Figure 1.
Click for large image
Figure 1. Transition point near stricture.

Figure 2.
Click for large image
Figure 2. Small bowel web causing bowel obstruction.

Postoperatively she recovered well and was discharged once her bowels were moving.

Discussion▴Top 

SBOs are most commonly caused by adhesions, hernias, neoplasms, or inflammatory strictures [1] with most caused by extraluminal adhesions due to postoperative inflammatory changes [2]. Though our patient had previous operation for SBO, she had no evidence of adhesion in her previous operations. Her primary cause of SBO was secondary to intraluminal strictures. Inflammatory bowel disease like Crohn’s disease may also cause intestinal stricture. In Crohn’s, obstruction may occur either due to acute inflammation or for chronic inflammation. Our patient had previous scope with no evidence of inflammatory bowel disease. Usually inflammatory bowel disease strictures are longitudinal but our patient’s strictures were distinct, concentric jejunal bands [3].

Malignancy could be another cause of inflammatory strictures. Adenocarcinoma is the most common primary malignancy [4], but our patient had no history of malignancy and the post operative histopathology revealed no evidence of malignancy.

Chronic NSAIDs usage can also cause intraluminal pathology [5]. NSAIDs are one of the most commonly used medications worldwide. Although NSAIDs have great benefit, significant morbidity from chronic use of NSAIDs can affect upper gastrointestinal (UGI) tract. Most physicians are aware of NSAID complications in the UGI tract including pill-induced esophagitis and gastroduodenal ulceration and hemorrhage, but only recently has the medical community become aware of the significant potential for NSAID injury of the small intestine [6].

Small bowel enteropathy caused by NSAIDs has been hypothesized to occur through disruption of the mucosal and cellular integrity [7]. NSAIDs act as lipid-soluble weak acids that interfere with enterocyte phospholipid membranes, uncoupling of mitochondrial phosphorylation, ultimately loss of mucosal barrier and cyclooxygenase-mediated compromise of villous blood flow [8]. Diaphragm strictures are rare but pathognomonic of NSAID use. There are often multiple, 2 - 3 mm thick septa, usually in the small intestine, which can reduce the size of the intestinal lumen to a pinhole causing bowel obstruction.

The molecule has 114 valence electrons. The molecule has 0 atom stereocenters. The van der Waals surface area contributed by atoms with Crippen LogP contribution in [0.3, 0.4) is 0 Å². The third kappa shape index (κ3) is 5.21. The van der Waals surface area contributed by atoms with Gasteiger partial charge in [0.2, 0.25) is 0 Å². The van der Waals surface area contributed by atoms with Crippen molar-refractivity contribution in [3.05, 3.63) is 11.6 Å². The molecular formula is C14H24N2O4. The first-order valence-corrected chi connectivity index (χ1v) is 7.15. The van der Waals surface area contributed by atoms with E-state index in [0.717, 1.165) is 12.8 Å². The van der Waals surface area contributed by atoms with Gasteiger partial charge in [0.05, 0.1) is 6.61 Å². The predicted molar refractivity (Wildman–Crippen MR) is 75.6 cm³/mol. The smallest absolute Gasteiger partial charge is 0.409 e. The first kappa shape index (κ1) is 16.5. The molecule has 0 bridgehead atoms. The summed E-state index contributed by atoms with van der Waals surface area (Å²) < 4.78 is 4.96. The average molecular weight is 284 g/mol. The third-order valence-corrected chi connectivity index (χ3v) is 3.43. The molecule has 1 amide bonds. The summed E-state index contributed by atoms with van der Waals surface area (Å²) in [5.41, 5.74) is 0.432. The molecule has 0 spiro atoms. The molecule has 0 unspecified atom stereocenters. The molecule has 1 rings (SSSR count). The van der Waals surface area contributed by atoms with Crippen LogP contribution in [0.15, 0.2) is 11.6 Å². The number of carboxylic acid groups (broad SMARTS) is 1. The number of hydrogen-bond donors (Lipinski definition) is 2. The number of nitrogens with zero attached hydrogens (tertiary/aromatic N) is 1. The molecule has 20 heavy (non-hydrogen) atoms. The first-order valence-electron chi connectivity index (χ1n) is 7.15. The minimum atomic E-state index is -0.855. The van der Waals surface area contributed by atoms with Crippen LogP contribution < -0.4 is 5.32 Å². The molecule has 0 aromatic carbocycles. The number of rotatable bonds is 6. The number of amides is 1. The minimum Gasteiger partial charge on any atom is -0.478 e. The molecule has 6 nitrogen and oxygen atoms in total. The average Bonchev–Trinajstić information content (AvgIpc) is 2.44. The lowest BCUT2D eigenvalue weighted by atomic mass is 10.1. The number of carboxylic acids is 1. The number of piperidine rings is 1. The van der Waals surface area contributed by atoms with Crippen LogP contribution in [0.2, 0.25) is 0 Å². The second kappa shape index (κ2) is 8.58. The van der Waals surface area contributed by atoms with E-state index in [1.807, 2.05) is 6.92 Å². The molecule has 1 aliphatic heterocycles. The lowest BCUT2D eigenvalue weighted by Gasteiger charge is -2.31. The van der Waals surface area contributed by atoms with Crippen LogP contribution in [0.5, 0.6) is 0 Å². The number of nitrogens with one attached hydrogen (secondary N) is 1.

Conclusions

In this case report we found sequential intraluminal stricture leading to SBO. The lack of clearly defined cause of bowel obstruction during her previous presentations with SBO made this an interesting case.


References▴Top 
  1. Van Buren G, 2nd, Teichgraeber DC, Ghorbani RP, Souchon EA. Sequential stenotic strictures of the small bowel leading to obstruction. World J Gastroenterol. 2007;13(40):5391-5393.
    doi pubmed
  2. Markogiannakis H, Messaris E, Dardamanis D, Pararas N, Tzertzemelis D, Giannopoulos P, Larentzakis A, et al. Acute mechanical bowel obstruction: clinical presentation, etiology, management and outcome. World J Gastroenterol. 2007;13(3):432-437.
    doi pubmed
  3. Hurst RD, Molinari M, Chung TP, Rubin M, Michelassi F. Prospective study of the features, indications, and surgical treatment in 513 consecutive patients affected by Crohn’s disease. Surgery. 1997;122(4):661-667; discussion 667-668.